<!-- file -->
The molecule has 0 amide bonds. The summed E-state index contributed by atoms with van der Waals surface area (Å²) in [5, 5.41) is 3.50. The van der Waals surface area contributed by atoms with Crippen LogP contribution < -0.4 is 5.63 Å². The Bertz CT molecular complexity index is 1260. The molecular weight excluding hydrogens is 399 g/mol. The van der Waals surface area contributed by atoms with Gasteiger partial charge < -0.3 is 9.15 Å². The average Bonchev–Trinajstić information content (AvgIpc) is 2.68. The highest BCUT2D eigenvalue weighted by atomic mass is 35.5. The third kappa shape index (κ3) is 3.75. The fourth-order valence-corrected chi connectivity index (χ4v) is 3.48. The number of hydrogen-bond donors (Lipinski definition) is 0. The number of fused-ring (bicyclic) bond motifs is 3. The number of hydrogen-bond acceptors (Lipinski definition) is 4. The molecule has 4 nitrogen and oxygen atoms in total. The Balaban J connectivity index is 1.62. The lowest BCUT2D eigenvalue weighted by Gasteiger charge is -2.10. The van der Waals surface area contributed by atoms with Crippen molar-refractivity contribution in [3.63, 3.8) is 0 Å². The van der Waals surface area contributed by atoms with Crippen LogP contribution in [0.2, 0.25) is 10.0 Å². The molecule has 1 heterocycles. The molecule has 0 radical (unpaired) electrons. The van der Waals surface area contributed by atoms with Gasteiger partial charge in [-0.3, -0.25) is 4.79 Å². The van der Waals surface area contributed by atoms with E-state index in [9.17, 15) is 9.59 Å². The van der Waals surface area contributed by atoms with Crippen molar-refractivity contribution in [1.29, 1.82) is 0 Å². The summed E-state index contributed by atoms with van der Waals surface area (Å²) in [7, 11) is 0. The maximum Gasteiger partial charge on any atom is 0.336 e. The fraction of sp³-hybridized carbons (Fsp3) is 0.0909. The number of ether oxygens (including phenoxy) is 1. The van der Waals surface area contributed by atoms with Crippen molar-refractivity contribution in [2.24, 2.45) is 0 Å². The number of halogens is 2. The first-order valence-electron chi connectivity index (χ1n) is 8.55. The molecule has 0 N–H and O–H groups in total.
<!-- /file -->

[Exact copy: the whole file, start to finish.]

The molecule has 0 amide bonds. The summed E-state index contributed by atoms with van der Waals surface area (Å²) in [5, 5.41) is 3.50. The van der Waals surface area contributed by atoms with Crippen LogP contribution < -0.4 is 5.63 Å². The Bertz CT molecular complexity index is 1260. The molecular weight excluding hydrogens is 399 g/mol. The van der Waals surface area contributed by atoms with Gasteiger partial charge < -0.3 is 9.15 Å². The average Bonchev–Trinajstić information content (AvgIpc) is 2.68. The highest BCUT2D eigenvalue weighted by atomic mass is 35.5. The third kappa shape index (κ3) is 3.75. The fourth-order valence-corrected chi connectivity index (χ4v) is 3.48. The number of hydrogen-bond donors (Lipinski definition) is 0. The number of fused-ring (bicyclic) bond motifs is 3. The number of hydrogen-bond acceptors (Lipinski definition) is 4. The molecule has 4 nitrogen and oxygen atoms in total. The Balaban J connectivity index is 1.62. The lowest BCUT2D eigenvalue weighted by Gasteiger charge is -2.10. The van der Waals surface area contributed by atoms with Crippen molar-refractivity contribution in [3.63, 3.8) is 0 Å². The van der Waals surface area contributed by atoms with Crippen LogP contribution in [0.2, 0.25) is 10.0 Å². The molecule has 1 heterocycles. The molecule has 0 radical (unpaired) electrons. The van der Waals surface area contributed by atoms with Gasteiger partial charge in [-0.3, -0.25) is 4.79 Å². The van der Waals surface area contributed by atoms with E-state index in [9.17, 15) is 9.59 Å². The van der Waals surface area contributed by atoms with Crippen molar-refractivity contribution in [1.29, 1.82) is 0 Å². The summed E-state index contributed by atoms with van der Waals surface area (Å²) in [7, 11) is 0. The maximum Gasteiger partial charge on any atom is 0.336 e. The fraction of sp³-hybridized carbons (Fsp3) is 0.0909. The number of ether oxygens (including phenoxy) is 1. The van der Waals surface area contributed by atoms with Crippen molar-refractivity contribution in [2.24, 2.45) is 0 Å². The number of halogens is 2. The first-order valence-electron chi connectivity index (χ1n) is 8.55. The molecule has 0 N–H and O–H groups in total.